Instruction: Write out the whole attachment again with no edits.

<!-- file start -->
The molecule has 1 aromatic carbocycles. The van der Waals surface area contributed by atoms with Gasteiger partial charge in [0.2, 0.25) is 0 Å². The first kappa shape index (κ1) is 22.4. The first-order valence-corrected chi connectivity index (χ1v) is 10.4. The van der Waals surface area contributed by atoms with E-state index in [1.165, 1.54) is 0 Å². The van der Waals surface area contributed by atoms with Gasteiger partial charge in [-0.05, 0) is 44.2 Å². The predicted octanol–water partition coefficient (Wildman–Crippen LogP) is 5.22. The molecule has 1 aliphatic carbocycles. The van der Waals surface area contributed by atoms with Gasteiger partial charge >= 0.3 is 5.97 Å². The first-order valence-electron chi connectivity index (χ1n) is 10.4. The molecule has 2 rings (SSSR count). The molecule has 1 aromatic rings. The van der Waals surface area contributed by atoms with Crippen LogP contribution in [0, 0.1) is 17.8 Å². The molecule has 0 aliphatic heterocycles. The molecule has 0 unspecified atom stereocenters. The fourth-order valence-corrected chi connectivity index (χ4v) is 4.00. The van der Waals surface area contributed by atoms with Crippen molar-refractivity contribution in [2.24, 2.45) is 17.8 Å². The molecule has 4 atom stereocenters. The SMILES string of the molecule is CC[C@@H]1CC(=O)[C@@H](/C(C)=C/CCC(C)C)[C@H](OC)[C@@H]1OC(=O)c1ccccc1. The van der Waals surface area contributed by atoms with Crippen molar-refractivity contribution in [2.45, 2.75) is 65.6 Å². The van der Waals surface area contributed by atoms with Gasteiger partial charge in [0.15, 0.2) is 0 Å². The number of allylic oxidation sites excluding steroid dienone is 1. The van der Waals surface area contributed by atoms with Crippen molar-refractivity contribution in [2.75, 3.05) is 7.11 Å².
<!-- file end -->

The molecule has 1 aromatic carbocycles. The van der Waals surface area contributed by atoms with Gasteiger partial charge in [0.2, 0.25) is 0 Å². The first kappa shape index (κ1) is 22.4. The first-order valence-corrected chi connectivity index (χ1v) is 10.4. The van der Waals surface area contributed by atoms with E-state index in [1.165, 1.54) is 0 Å². The van der Waals surface area contributed by atoms with Gasteiger partial charge in [-0.05, 0) is 44.2 Å². The predicted octanol–water partition coefficient (Wildman–Crippen LogP) is 5.22. The molecule has 1 aliphatic carbocycles. The van der Waals surface area contributed by atoms with Gasteiger partial charge >= 0.3 is 5.97 Å². The first-order valence-electron chi connectivity index (χ1n) is 10.4. The molecule has 2 rings (SSSR count). The molecule has 1 aromatic rings. The van der Waals surface area contributed by atoms with Crippen LogP contribution in [0, 0.1) is 17.8 Å². The molecule has 0 aliphatic heterocycles. The molecule has 0 unspecified atom stereocenters. The fourth-order valence-corrected chi connectivity index (χ4v) is 4.00. The van der Waals surface area contributed by atoms with Crippen molar-refractivity contribution in [2.24, 2.45) is 17.8 Å². The molecule has 4 atom stereocenters. The SMILES string of the molecule is CC[C@@H]1CC(=O)[C@@H](/C(C)=C/CCC(C)C)[C@H](OC)[C@@H]1OC(=O)c1ccccc1. The van der Waals surface area contributed by atoms with Crippen molar-refractivity contribution in [2.45, 2.75) is 65.6 Å². The van der Waals surface area contributed by atoms with Gasteiger partial charge in [0.15, 0.2) is 0 Å². The number of allylic oxidation sites excluding steroid dienone is 1. The van der Waals surface area contributed by atoms with Crippen molar-refractivity contribution in [2.75, 3.05) is 7.11 Å².